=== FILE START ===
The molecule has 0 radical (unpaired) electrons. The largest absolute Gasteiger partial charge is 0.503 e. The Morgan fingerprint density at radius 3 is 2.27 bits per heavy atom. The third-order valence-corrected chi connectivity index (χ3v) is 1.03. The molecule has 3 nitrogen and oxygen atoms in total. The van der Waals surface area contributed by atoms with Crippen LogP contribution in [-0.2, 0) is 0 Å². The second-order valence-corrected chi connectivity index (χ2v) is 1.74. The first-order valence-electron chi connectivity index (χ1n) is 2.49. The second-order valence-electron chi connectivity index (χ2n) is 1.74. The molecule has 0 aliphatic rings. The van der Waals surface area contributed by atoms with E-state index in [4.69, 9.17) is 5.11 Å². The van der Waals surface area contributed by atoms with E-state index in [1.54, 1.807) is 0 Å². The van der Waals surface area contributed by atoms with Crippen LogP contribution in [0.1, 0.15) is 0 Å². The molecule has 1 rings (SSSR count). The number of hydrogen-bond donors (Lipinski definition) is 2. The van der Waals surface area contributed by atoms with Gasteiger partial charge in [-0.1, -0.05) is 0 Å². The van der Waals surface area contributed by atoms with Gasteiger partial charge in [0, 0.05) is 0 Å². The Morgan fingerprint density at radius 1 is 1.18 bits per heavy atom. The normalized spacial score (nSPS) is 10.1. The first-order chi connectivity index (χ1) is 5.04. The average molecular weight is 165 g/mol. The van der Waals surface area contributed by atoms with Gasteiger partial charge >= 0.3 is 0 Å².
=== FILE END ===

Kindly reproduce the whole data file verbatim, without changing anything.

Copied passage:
The molecule has 0 radical (unpaired) electrons. The largest absolute Gasteiger partial charge is 0.503 e. The Morgan fingerprint density at radius 3 is 2.27 bits per heavy atom. The third-order valence-corrected chi connectivity index (χ3v) is 1.03. The molecule has 3 nitrogen and oxygen atoms in total. The van der Waals surface area contributed by atoms with Crippen LogP contribution in [-0.2, 0) is 0 Å². The second-order valence-corrected chi connectivity index (χ2v) is 1.74. The first-order valence-electron chi connectivity index (χ1n) is 2.49. The second-order valence-electron chi connectivity index (χ2n) is 1.74. The molecule has 0 aliphatic rings. The van der Waals surface area contributed by atoms with E-state index in [4.69, 9.17) is 5.11 Å². The van der Waals surface area contributed by atoms with E-state index in [1.54, 1.807) is 0 Å². The van der Waals surface area contributed by atoms with Crippen LogP contribution in [0.1, 0.15) is 0 Å². The molecule has 1 rings (SSSR count). The number of hydrogen-bond donors (Lipinski definition) is 2. The van der Waals surface area contributed by atoms with Gasteiger partial charge in [-0.1, -0.05) is 0 Å². The van der Waals surface area contributed by atoms with Gasteiger partial charge in [0, 0.05) is 0 Å². The Morgan fingerprint density at radius 1 is 1.18 bits per heavy atom. The normalized spacial score (nSPS) is 10.1. The first-order chi connectivity index (χ1) is 5.04. The average molecular weight is 165 g/mol. The van der Waals surface area contributed by atoms with Gasteiger partial charge >= 0.3 is 0 Å².